13 13 ISIS-IPHOBAC SUMMER SCHOOL, May 17-18, 2007, Budapest, Hungary "Broadband Architectures and Functions" 1.MWP processing and modulation schemes 2.Low cost RoF links for UWB 3.Example of UWB: MB-OFDM 4.Up conversions of UWB signals 1)UWB/O 2)O/UWB 5.Summary Outline Part II Processing of UWB Signals

14 14 ISIS-IPHOBAC SUMMER SCHOOL, May 17-18, 2007, Budapest, Hungary "Broadband Architectures and Functions" 1- MWP Processing and modulation schemes External modulation : larger bandwidth (50 GHz for EOM), larger electrical gain of the link, but expensive Optical domain Ouput: Microwave signal Input: Microwave signal Optical source Photodetector Optical device Advantages: Range and bandwidth extensions (MMW, UWB over fiber…) Input: Microwave signal Direct modulation : low cost, easy implementation, but limited bandwidth (30 GHz), non-linearity, RIN, chirp

15 15 ISIS-IPHOBAC SUMMER SCHOOL, May 17-18, 2007, Budapest, Hungary "Broadband Architectures and Functions" 2- Low cost RoF links for UWB Direct modulation: SMF and MMF Critical considerations: Fiber Laser Diode UWB in UWB out Access Node - Non-linear L-I curve - RIN - Chirp - Non-linearity - Shot noise - Thermal noise - Dark current - SMF Chromatic dispersion - MMF Intermodal dispersion Photodiode + TIA Central Station VCSEL or DFB Ref : Y. Le Guennec et al,, LEOS’ 2006 Ref : Y. Le Guennec et al, Technologies for UWB-Over-Fiber, LEOS’ 2006

16 16 ISIS-IPHOBAC SUMMER SCHOOL, May 17-18, 2007, Budapest, Hungary "Broadband Architectures and Functions" 3- Example of UWB : MB-OFDM Band #1 Band #2 Band #3 Band #4 Band #5 Band #6 Band #7 Band #8 Band #9 Band #10 Band #11 Band #12 Band #13 Band # F (MHz) PSD (dB/MHz) Band Group #1 Band Group #2 Band Group #3 Band Group #4 Band Group #5  122 sub-carriers, 22 pilots  Frequency hopping (with TFC) MB-OFDM (Multi Band-Orthogonal Frequency Division Multiplexing):  OFDM + TFC (Time Frequency Code) → Multi users possibility.  Spectrum is divided into 14 sub-bands of 528 MHz wide, data rate up to 480 Mb/s

17 17 ISIS-IPHOBAC SUMMER SCHOOL, May 17-18, 2007, Budapest, Hungary "Broadband Architectures and Functions" 4- MWP up-conversions of UWB UWB/O up-conversion O/UWB up-conversion Laser Diode Modulator or UWB –on optical carrier UWB « frequency converted» Photodiode + TIA Fiber UWB « frequency converted» UWB – »baseband»

18 18 ISIS-IPHOBAC SUMMER SCHOOL, May 17-18, 2007, Budapest, Hungary "Broadband Architectures and Functions" UWB/O up-conversion Principles : 1) f sci Freq (GHz) PSD (dBc/Hz) Non linear MWP mixing f sc 1 f sc2 ….. Frequencyhopping Freq (GHz) 2) Freq (GHz) PSD (dBc/Hz) optical optical PD Non linear MWP mixing PD UWB - OFDM UWB

19 19 ISIS-IPHOBAC SUMMER SCHOOL, May 17-18, 2007, Budapest, Hungary "Broadband Architectures and Functions" F H + F IF Example: Optical up-conversion for frequency hopping over fiber MB-OFDM frequency hopping using optical MW mixing IF = OFDM UWB signal freq F IF freqPP Ref : Y. Le Guennec et al,, LEOS’ 2006 Ref : Y. Le Guennec et al, Technologies for UWB-Over-Fiber, LEOS’ 2006 Up - conversion

20 20 ISIS-IPHOBAC SUMMER SCHOOL, May 17-18, 2007, Budapest, Hungary "Broadband Architectures and Functions" MWP mixing : nonlinear modulations a) Laser diode (LD) PD out IF P DC Bias Tee + in LO P in UWB P b) Electro-optic external modulator (EOM) EOM PD out IF P DC Bias Tee + in LO P in UBW P I P op t V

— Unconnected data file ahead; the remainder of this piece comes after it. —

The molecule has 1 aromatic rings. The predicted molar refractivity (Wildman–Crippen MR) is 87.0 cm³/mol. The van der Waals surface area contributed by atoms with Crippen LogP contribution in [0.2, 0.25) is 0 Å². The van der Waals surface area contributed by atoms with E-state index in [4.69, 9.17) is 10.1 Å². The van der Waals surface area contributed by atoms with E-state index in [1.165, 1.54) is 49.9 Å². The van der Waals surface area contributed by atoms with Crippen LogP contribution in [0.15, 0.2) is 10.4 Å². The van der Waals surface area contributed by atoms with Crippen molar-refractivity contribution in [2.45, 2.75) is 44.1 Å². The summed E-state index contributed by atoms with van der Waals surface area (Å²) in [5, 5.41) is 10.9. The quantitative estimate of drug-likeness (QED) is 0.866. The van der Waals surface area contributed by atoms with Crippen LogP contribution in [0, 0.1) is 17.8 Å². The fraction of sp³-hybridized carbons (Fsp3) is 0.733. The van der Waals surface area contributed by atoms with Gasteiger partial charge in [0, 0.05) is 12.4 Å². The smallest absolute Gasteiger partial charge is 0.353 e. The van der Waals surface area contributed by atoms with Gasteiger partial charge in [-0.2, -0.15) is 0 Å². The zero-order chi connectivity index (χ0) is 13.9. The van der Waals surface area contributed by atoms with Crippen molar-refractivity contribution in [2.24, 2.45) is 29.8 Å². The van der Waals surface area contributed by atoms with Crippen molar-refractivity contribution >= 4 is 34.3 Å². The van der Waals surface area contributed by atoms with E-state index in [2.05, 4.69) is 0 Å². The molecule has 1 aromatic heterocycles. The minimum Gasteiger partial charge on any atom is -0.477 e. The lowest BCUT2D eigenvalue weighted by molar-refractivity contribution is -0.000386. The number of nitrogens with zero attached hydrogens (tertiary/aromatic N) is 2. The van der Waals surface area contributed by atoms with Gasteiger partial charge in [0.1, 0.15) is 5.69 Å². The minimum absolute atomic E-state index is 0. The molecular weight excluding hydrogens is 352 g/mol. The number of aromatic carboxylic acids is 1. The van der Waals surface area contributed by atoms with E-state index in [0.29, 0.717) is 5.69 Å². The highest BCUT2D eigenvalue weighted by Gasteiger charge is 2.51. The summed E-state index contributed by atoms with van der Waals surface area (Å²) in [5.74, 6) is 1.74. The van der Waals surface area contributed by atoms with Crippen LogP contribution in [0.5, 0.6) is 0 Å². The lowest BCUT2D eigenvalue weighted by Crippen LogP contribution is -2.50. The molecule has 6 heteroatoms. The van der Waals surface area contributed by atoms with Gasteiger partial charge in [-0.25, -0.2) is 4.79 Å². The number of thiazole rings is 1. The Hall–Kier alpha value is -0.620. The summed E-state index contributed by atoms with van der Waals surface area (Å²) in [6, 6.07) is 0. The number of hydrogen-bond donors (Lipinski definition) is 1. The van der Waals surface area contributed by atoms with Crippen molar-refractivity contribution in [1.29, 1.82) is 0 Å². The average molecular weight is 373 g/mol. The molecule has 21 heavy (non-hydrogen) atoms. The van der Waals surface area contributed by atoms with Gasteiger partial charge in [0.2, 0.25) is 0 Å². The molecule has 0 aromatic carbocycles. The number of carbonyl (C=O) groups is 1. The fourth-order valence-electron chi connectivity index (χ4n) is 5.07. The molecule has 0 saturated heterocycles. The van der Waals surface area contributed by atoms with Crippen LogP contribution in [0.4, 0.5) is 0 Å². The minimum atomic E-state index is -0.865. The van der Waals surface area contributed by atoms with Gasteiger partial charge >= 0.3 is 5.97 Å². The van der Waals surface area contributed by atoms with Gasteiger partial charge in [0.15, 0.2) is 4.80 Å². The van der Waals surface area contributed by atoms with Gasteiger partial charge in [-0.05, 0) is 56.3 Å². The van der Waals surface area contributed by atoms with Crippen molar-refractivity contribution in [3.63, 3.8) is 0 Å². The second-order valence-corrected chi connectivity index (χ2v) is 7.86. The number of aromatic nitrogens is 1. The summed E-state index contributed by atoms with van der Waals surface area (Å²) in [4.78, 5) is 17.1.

21 21 ISIS-IPHOBAC SUMMER SCHOOL, May 17-18, 2007, Budapest, Hungary "Broadband Architectures and Functions" MWP mixing : cascaded modulations c) LD + EOM, linear in UWB P in LO P EOM DC Bias Tee PD out IF P Allow remote inputs V P opt I d) EOM + EOM, linear in UWB P EOM1 DC Bias Tee PD out IF P EOM2 in LO P Bias Tee

22 22 ISIS-IPHOBAC SUMMER SCHOOL, May 17-18, 2007, Budapest, Hungary "Broadband Architectures and Functions" Up conversion O/UWB e) Photodiode (PD) in UWB P in LO P out IF P Non linear MWP mixing photodiode V I

23 23 ISIS-IPHOBAC SUMMER SCHOOL, May 17-18, 2007, Budapest, Hungary "Broadband Architectures and Functions" Optical microwave up-conversion of OFDM (802.11a)  Direct modulation: low cost mixing solution, no additional component  Bias current close to the threshold current I bias (mA) EVM (% rms) P-I curve -Compromise between optimal mixing in non linear zone and clipping -Higher photodetected RIN to consider in 528 MHz BW Frequency hopping with direct modulation Experimental OFDM up-conversion from 1.5 GHz to 5.8 GHz

24 24 ISIS-IPHOBAC SUMMER SCHOOL, May 17-18, 2007, Budapest, Hungary "Broadband Architectures and Functions" Perspectives for UWB/O at 60 GHzLinearRegime Min T Optical carrier suppression PD - sub-carrier at 2 f LO = 40 GHz The 60 GHz optical heterodyne signal is generated by the double side band suppressed carrier “DS-SC” method UWB - PRBS 2 Gb/s signal on sub-carrier of 2 GHz UWB signal around 40 GHz SA PMF EOM 1 2 PMF SMF X UWB f sc =2 GHz f LO =20 GHz PDs 60GHz DFB 1550nm EDFA

25 25 ISIS-IPHOBAC SUMMER SCHOOL, May 17-18, 2007, Budapest, Hungary "Broadband Architectures and Functions" Input PRBS 2 Gb/s Output Up converted PRBS around 60 GHz 2 Gb/s

26 26 ISIS-IPHOBAC SUMMER SCHOOL, May 17-18, 2007, Budapest, Hungary "Broadband Architectures and Functions" O-UWB up-conversion : experimental IMEP UWB signal up-converted at 8 GHz P LO =10 dBm UWB signal, BW 3.4 GHz IR-UWB signal 8 GHz BW 6-10 GHz

27 27 ISIS-IPHOBAC SUMMER SCHOOL, May 17-18, 2007, Budapest, Hungary "Broadband Architectures and Functions" Monocycle input signal, time domain Monocycle – FFT Frequency domain BW=3.416 GHz

28 28 ISIS-IPHOBAC SUMMER SCHOOL, May 17-18, 2007, Budapest, Hungary "Broadband Architectures and Functions" Up-conversion of UWB at 8 GHz Perspectives : 60 GHz up-conversion

29 29 ISIS-IPHOBAC SUMMER SCHOOL, May 17-18, 2007, Budapest, Hungary "Broadband Architectures and Functions" 5- Summary  Two approaches to up-converting UWB signals o The first approach, UWB/O uses EOM and LD o The second approach, O/UWB, uses a PD all based on a non-linearity  Approaches allow transmission at 60 GHz for future picocellular WLAN’s applications

30 30 ISIS-IPHOBAC SUMMER SCHOOL, May 17-18, 2007, Budapest, Hungary "Broadband Architectures and Functions" Acknowledgments  UROOF IST project,  The contributions of Giang NGUYEN, René GARY and Yannis LE GUENNEC


Download ppt "1 ISIS-IPHOBAC SUMMER SCHOOL, May 17-18, 2007, Budapest, Hungary "Broadband Architectures and Functions" Generation and processing of UWB Signals over."

Similar presentations


Ads by Google